The ICA proposed an algorithm for the management of AKI in cirrhosis based on the new criteria (Figure 1). The fundamental treatment strategy is to mitigate circulatory dysfunction by increasing the effective circulating blood volume with albumin and combining it with systemic vasoconstrictors to counter the pooling in the splanchnic circulation. Among the vasoconstrictors, terlipressin is the most studied. Multiple RCTs displayed homogeneous results compared to placebo. Although it lacked overall survival benefits, it demonstrated reversal of HRS in 24% – 44% and was successful in bridging patients to liver transplant. The recently concluded CONFIRM trial revalidated the efficacy of terlipressin but surprisingly revealed serious adverse events, particularly respiratory failure when compared to placebo.
|Figure 1: Proposed algorithm for the management of AKI according to the ICA-AKI classification that combines the KDIGO criteria and conventional criteria in patients with cirrhosis and ascites|
Other systemic vasoconstrictors used clinically are norepinephrine and midodrine with octreotide. Data from small RCTs showed consistency in reporting norepinephrine’s comparable efficacy with terlipressin. On the other hand, terlipressin displayed outright superiority compared to midodrine with octreotide.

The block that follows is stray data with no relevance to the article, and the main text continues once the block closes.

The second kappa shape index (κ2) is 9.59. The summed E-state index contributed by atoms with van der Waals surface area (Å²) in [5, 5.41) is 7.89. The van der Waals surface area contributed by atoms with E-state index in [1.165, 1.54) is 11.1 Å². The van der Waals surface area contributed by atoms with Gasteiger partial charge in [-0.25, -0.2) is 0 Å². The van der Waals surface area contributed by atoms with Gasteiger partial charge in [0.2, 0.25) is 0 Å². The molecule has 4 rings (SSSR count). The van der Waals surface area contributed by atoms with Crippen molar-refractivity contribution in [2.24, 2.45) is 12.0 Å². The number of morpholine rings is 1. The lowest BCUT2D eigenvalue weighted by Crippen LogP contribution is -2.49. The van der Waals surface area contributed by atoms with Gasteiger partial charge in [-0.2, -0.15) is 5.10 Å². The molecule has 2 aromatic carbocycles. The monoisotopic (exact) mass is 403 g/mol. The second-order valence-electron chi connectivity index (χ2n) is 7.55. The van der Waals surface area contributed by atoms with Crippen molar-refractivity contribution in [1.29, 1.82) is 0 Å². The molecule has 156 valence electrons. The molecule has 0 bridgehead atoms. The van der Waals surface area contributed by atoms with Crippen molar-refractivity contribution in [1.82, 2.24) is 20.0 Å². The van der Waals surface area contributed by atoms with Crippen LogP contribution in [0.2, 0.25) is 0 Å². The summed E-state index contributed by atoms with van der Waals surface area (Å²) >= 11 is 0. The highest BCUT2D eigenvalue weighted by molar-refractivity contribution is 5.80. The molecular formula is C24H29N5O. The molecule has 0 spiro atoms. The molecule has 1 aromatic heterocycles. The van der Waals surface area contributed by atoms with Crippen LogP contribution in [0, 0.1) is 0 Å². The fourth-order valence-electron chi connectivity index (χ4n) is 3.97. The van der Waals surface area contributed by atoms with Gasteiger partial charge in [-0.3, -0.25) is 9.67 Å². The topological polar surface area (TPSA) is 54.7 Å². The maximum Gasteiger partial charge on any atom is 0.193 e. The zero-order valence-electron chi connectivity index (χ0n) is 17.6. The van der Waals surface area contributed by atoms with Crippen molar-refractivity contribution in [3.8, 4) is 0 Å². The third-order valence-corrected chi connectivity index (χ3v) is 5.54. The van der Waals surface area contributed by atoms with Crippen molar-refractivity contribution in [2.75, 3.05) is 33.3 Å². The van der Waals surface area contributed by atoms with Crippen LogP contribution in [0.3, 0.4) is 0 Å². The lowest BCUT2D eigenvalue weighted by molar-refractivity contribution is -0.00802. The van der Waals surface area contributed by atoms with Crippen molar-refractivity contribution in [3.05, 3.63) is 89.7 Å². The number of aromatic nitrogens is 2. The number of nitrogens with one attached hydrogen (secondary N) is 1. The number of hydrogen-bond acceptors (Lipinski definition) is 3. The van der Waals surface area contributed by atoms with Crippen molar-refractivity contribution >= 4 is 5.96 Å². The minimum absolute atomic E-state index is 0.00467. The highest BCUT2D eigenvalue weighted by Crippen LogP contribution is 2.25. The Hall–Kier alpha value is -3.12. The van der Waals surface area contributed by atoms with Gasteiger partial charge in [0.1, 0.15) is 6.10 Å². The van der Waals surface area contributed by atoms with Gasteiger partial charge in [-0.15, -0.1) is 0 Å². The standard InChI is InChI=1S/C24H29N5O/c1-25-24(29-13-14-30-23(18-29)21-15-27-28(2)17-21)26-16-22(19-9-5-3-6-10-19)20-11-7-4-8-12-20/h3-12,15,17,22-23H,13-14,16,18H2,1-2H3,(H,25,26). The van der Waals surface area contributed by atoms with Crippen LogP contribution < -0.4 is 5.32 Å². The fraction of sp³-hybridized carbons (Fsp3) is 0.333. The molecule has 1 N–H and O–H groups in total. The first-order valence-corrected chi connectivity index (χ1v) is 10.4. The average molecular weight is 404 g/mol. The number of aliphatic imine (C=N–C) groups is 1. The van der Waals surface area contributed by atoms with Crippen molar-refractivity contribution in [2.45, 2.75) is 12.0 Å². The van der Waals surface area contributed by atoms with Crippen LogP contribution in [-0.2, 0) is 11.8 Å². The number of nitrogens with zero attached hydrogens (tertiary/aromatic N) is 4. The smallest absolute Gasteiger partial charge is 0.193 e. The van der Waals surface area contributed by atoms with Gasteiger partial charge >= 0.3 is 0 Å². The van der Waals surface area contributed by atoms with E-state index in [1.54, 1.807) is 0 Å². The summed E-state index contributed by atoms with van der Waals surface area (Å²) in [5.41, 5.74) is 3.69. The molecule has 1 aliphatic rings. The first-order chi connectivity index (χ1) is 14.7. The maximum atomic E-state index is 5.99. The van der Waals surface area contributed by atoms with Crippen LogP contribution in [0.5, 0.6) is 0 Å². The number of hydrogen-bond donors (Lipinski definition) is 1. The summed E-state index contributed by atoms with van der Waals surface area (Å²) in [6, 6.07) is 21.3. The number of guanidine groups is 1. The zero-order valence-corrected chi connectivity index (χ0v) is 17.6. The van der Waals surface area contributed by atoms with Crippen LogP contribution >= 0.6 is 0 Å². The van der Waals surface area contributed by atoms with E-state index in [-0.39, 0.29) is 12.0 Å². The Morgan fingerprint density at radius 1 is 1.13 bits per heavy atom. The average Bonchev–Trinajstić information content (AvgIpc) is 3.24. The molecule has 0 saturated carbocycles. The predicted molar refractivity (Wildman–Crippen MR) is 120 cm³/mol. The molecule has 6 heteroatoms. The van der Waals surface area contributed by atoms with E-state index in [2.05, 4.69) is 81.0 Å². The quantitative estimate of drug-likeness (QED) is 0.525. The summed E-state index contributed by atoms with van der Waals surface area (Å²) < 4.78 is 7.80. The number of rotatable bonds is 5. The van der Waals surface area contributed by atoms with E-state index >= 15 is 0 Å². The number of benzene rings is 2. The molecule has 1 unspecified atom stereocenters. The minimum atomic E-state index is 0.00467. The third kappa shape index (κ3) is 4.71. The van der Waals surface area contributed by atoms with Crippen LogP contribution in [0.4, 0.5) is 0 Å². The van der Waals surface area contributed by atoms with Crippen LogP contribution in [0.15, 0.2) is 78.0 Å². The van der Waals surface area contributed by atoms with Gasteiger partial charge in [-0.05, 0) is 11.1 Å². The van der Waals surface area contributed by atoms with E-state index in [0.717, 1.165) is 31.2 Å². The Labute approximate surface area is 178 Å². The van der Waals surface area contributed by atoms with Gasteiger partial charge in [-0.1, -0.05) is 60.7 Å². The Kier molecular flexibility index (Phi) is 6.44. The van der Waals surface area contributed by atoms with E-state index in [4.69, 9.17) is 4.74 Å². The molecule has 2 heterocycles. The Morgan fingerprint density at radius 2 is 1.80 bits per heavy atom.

Conventional hemodialysis is used as a short-term bridge to liver transplant. Extracorporeal albumin dialysis, such as MARS, Prometheus, and Single Pass Albumin Dialysis, was also explored as a treatment option. It offers the potential advantage of removing albumin-bound, vasoactive agents, toxins, and proinflammatory cytokines which contribute to splanchnic vasodilation in HRS. Although it was successful at removing albumin-bound molecules, such as bilirubin and at improving hepatic encephalopathy, there is not much data to accept it as standard of care. Liver transplant is the definitive treatment as it corrects the underlying liver dysfunction and portal hypertension that lead to sequential kidney injury. Overall survival is significantly better after transplant. Nevertheless, it is worth mentioning that even after transplant, only 75% of patients regain a normal kidney function. Prolonged dialysis pre-transplant is a predictor of non-reversal possibly due to eventual structural kidney damage sustained from long-standing ischemia. Hence, it has been suggested that in this situation, a simultaneous liver and kidney transplant be considered.
Although more light has been shed on HRS and new algorithms are structured, we still ruminate on the grim nature of the disease. Before we condemn our patients to the diagnosis, we owe it to them to exclude the myriad of causes of AKI in cirrhosis. Diagnosis is a challenge. Treatment is a challenge. As we move forward to new directions, we carry these concepts with the purpose of optimizing patient care until better modalities are available for this vulnerable patient group.
Reviewed by Matthew A. Sparks and Dearbhla Kelly